Plants of South Eastern New South Wales

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Viola hederacea

Common name

Ivy-leaved violet



Where found

Forest, woodland, and damp places. Widespread. Rare on the tablelands north of the Hume Highway, and the Western Slopes.


Perennial herb to 0.17 m high, prostrate, stoloniferous or rhizomatous, hairless to densely hairy. Leaves in clusters along the trailing stems or forming rosettes, 0.5–3.5 cm long, 5–50 mm wide, kidney-shaped to semi-circular, margins entire to scalloped to wavy and toothed, with long stalks mostly 2–6 cm long. Flowers white with mauve to purple or violet markings, with 5 petals each 7–10 mm long, the lower petal lacking a spur, the two lateral petals often hairy within. Flowers single. Flowering: spring-summer.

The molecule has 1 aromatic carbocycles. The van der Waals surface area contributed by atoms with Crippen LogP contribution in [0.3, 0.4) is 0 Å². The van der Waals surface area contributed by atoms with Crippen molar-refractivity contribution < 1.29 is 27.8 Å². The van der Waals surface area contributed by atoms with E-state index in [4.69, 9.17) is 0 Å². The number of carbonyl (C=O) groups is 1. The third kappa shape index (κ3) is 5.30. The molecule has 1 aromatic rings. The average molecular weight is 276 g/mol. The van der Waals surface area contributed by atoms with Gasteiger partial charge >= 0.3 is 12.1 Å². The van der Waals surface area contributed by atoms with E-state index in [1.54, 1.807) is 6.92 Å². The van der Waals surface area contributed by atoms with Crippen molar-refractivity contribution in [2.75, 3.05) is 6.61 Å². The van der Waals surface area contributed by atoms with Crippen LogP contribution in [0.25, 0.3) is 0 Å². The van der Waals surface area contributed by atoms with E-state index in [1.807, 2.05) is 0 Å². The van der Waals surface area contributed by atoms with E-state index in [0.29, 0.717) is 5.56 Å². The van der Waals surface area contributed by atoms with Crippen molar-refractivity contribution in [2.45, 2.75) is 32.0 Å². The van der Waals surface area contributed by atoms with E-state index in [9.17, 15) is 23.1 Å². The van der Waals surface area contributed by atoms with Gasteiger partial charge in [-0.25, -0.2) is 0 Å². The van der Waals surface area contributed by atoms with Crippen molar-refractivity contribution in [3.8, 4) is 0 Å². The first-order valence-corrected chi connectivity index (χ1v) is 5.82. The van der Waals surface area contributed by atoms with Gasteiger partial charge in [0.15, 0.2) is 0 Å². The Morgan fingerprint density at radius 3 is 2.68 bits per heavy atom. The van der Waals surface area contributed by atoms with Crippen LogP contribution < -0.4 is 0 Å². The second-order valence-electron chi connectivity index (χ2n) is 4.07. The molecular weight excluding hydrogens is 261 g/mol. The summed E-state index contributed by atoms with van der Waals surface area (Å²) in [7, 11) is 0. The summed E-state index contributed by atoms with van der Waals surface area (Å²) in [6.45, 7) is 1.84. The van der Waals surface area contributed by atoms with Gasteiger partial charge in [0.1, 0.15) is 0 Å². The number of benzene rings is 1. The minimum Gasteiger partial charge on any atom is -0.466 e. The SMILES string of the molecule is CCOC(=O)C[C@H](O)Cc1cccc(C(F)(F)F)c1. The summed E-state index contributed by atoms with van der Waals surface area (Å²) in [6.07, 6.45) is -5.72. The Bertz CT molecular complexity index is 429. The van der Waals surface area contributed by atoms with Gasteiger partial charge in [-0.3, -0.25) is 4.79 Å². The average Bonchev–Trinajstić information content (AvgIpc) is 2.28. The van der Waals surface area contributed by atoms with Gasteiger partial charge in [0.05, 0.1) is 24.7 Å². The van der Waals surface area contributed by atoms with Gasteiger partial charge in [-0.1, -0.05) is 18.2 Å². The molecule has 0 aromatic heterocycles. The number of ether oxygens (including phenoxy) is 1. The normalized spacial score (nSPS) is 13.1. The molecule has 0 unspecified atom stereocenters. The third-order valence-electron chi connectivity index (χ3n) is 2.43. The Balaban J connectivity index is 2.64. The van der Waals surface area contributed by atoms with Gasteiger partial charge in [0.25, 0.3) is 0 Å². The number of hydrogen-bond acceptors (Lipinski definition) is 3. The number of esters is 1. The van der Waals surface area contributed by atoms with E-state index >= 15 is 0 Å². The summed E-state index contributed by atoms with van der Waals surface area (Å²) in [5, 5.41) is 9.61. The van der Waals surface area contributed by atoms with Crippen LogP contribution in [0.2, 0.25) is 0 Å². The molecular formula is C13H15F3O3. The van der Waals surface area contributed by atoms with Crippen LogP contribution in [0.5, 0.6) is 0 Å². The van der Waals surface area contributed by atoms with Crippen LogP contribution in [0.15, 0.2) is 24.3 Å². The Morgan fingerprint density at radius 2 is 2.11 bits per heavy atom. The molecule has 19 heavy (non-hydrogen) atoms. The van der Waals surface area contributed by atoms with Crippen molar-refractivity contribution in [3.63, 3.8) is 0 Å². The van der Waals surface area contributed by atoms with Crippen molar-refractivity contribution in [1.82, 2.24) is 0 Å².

Hybrids between Viola hederacea and Viola sieberiana occur with the broader leaves of the former and the smaller, more or less evenly coloured, flowers of the latter.

All native plants on unleased land in the ACT are protected.

PlantNET description: (accessed 8 February, 2021)